Another reason is that by using the vernal equinox to determine the timing of Easter, an association was made with pagan fertility celebrations that has continued to this very day. Most Christians are not offended in the least by the supposedly “secular” aspects of Easter, such as the Easter Bunny or Easter Eggs. But traditions like these have their origin and find their meaning in ancient pagan religions, which celebrated goddesses of fertility: Eostre, Ishtar, Ashtoreth, Astarte and many others. The ancients celebrated “new life” in the Spring, but it was sexual fertility that they celebrated, not new life in Christ. These Easter traditions persist in the church. Yet nowhere in Scripture are we directed to participate in them.
The Meaning of Resurrection Day
When I was growing up, my family rarely went to church, and those few times we did go were on Christmas or Easter. I think that describes a lot of families. They aren’t that familiar with the Bible, but they’ve heard that the gospel is important. When I was in the 3rd grade, my mother sent me and my sister off to Sunday School at the neighborhood Methodist church, in order to “expose” us to religion. My mother went to the church for a while, but stopped attending after they transferred the Pastor who had made her laugh. After that one year of Sunday School, she no longer made me go. I had been “exposed”.
What I didn’t like about my brief exposure to church was that while my parents and older brother lounged around, reading the Sunday paper, I had to polish my shoes and put on a suit. In those days, going to church meant getting dressed up. And Easter was like that on steroids. My mother would buy new dresses for herself and my sister, and a new suit for me. Then, we’d have to pose for a photograph, documenting both our Easter outfits and Easter baskets. It was a kind of ambivalent ritual — having to dress up, when I would have preferred to don my knee-worn Levis, but enjoying the fun of dying Easter eggs and eating chocolate rabbits.
The fact that Jesus rose from the grave and ascended into heaven to be seated at the right hand of God the Father (Mark 16:6; John 3:13; Luke 22:69) never really made that big of an impression on me. I didn’t really understand it. I believed in God, but I didn’t understand why Christ had to die on the cross. So, of course I missed the whole purpose of his resurrection. The only religious thing I took away from my Easter experiences was that God makes things grow. Seeds, plants, flowers, baby animals, and even people. But I didn’t understand the resurrection. That’s most likely because neither of my parents did, either.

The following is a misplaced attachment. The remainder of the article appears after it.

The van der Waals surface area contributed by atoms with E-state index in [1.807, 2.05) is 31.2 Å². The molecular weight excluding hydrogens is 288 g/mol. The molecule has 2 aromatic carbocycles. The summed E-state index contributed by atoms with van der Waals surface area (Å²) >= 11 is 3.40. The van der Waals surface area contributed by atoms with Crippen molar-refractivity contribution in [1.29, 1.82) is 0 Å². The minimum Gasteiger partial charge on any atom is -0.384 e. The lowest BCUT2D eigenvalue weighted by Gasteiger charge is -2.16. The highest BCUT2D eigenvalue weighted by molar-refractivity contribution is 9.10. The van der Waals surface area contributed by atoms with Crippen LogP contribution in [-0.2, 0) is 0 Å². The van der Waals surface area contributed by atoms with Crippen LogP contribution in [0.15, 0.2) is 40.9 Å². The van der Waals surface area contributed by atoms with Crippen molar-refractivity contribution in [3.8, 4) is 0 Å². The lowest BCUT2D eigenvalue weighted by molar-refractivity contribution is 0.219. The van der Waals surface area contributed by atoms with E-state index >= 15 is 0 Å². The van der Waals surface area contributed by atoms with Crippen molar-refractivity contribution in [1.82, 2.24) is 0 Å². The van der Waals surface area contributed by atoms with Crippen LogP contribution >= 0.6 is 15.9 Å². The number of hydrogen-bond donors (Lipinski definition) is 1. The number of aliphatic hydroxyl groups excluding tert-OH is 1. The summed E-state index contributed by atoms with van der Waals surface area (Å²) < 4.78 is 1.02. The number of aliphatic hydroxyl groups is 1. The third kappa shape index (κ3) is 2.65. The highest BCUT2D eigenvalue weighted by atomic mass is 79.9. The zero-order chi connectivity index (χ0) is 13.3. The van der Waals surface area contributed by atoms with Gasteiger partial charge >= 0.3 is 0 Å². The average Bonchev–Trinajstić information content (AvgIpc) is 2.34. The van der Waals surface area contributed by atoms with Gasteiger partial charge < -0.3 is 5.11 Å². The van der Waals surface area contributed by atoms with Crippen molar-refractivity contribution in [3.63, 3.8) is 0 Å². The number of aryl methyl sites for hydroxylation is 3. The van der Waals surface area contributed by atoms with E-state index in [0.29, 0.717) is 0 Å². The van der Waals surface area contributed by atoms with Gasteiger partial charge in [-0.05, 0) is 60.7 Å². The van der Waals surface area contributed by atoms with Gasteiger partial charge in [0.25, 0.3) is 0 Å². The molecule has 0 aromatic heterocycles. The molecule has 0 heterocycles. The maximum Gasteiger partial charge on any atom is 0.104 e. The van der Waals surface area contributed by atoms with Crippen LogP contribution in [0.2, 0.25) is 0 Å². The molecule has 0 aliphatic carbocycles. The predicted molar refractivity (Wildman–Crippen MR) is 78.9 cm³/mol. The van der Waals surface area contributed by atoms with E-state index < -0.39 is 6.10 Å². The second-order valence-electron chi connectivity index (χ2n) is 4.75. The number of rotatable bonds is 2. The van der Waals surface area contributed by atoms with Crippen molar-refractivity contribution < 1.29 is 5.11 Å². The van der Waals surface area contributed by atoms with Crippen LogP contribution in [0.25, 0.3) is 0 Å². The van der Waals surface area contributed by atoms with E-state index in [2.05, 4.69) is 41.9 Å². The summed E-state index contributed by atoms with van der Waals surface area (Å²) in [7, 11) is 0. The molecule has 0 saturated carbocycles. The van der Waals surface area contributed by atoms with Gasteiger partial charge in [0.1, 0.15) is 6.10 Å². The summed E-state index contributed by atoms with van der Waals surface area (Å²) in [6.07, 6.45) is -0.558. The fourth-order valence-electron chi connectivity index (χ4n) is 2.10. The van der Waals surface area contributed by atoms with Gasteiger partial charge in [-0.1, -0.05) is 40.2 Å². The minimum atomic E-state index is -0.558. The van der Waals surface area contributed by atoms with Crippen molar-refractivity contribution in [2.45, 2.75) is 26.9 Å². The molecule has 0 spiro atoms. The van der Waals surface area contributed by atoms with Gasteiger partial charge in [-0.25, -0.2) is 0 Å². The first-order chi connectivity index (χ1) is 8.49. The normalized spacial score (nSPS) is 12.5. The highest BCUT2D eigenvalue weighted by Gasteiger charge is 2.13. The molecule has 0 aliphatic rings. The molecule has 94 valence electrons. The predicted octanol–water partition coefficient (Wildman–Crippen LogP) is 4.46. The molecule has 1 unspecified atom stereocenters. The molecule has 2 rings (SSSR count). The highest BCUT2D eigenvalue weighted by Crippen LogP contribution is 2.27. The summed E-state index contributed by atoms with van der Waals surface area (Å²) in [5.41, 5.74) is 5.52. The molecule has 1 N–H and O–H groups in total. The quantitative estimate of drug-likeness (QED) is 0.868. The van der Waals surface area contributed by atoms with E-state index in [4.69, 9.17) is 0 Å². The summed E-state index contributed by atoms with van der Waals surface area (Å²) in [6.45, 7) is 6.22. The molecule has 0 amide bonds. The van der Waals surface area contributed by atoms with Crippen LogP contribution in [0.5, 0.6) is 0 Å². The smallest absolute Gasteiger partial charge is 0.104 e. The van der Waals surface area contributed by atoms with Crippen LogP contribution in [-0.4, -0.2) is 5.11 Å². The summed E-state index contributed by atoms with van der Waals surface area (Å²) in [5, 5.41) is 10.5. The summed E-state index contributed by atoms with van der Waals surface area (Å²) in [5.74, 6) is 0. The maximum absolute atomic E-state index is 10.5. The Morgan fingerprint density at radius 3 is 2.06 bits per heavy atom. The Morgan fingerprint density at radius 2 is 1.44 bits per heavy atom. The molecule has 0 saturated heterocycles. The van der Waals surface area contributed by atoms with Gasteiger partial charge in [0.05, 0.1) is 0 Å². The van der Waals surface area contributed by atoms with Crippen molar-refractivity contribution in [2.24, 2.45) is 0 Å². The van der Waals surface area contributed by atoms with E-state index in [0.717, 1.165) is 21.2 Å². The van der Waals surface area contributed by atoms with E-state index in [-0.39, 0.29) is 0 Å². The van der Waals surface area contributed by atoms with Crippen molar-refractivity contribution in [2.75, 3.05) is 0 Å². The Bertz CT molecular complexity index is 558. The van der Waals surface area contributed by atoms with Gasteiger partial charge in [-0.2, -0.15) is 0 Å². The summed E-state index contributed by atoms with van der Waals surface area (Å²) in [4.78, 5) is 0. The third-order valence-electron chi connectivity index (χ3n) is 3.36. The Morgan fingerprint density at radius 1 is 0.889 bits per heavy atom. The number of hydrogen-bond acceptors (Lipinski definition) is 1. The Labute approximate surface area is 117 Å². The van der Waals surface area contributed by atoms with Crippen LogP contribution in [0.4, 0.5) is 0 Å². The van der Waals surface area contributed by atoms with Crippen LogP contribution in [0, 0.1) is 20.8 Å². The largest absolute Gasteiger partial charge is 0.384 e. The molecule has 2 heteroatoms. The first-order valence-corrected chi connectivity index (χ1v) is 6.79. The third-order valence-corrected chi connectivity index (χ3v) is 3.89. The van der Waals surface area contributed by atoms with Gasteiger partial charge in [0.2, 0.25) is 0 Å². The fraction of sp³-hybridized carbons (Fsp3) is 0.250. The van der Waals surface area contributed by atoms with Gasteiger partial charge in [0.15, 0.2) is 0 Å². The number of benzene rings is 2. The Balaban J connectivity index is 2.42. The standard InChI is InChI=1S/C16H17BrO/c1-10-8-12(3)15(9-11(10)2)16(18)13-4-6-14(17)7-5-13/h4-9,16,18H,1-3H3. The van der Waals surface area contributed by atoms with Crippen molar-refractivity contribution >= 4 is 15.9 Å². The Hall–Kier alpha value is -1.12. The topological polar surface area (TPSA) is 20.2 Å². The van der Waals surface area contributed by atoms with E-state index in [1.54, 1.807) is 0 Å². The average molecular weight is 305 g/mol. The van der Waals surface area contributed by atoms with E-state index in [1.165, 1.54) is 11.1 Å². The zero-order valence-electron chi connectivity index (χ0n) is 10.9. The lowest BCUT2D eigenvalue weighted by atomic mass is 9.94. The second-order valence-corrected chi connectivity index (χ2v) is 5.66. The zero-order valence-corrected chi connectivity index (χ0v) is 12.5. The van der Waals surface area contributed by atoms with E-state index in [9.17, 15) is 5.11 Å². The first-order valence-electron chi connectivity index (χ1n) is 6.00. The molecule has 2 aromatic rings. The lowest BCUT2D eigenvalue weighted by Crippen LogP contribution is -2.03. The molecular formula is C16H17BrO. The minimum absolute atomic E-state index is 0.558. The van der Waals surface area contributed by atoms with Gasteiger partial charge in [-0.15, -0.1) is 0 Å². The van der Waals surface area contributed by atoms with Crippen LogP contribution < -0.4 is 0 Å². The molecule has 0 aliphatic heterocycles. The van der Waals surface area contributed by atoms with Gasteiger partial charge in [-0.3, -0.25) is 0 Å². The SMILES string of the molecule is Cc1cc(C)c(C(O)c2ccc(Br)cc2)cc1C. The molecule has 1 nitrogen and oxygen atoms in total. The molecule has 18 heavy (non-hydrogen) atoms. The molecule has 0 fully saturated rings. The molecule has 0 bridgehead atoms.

Thinking about that makes me sad. My parents grew up during a time when church-going was commonplace and very much a part of one’s sense of identity in the community . Born in 1909 and 1910, they were young adults from the depression through WWII, an era marked by a predominant appeal to Christian values and Biblical authority. My father considered himself a Christian by association. He felt that since America was a Christian nation, that made us Christians — sort of like a social distinction, without much of a theological distinction.
Fortunately that changed, and by the time he was in his eighties, he did make a personal profession of faith. When I became a believer, I learned that God forgave my sins because Jesus’ sacrifice on the cross paid for them, and that when I received him as my Lord and Savior, not only were my sins forgiven, but because Christ rose from the grave, he made it possible that when I die, I will live again, forever.
1 Corinthians 15:14 says, “And if Christ has not been raised, then our preaching is in vain and your faith is in vain.” That means understanding the resurrection of Christ is vital to our faith. Being raised is all about who Christ is and what Christ has done. It’s not about being a religious person, or even a good person.
That is the message of Easter. Christ has conquered sin and death, not just for himself, but for everyone who believes. The Bible says it so many ways, but let me cite the verse that is probably best known. I don’t think it can be overused:
For God so loved the world, that he gave his only Son, that whoever believes in him should not perish but have eternal life. — John 3:16
The Christian faith is about eternal life in God’s presence, and the resurrection of Christ is key to understanding the gospel. Jesus was the Passover Lamb, sacrificed for the sins of the world (John 1:29), he conquered death (1 Corinthians 15:55) and he went before us to prepare a dwelling place for us in glory (John 14:2). That is what Christians should celebrate on Resurrection Day — nothing more, nothing less.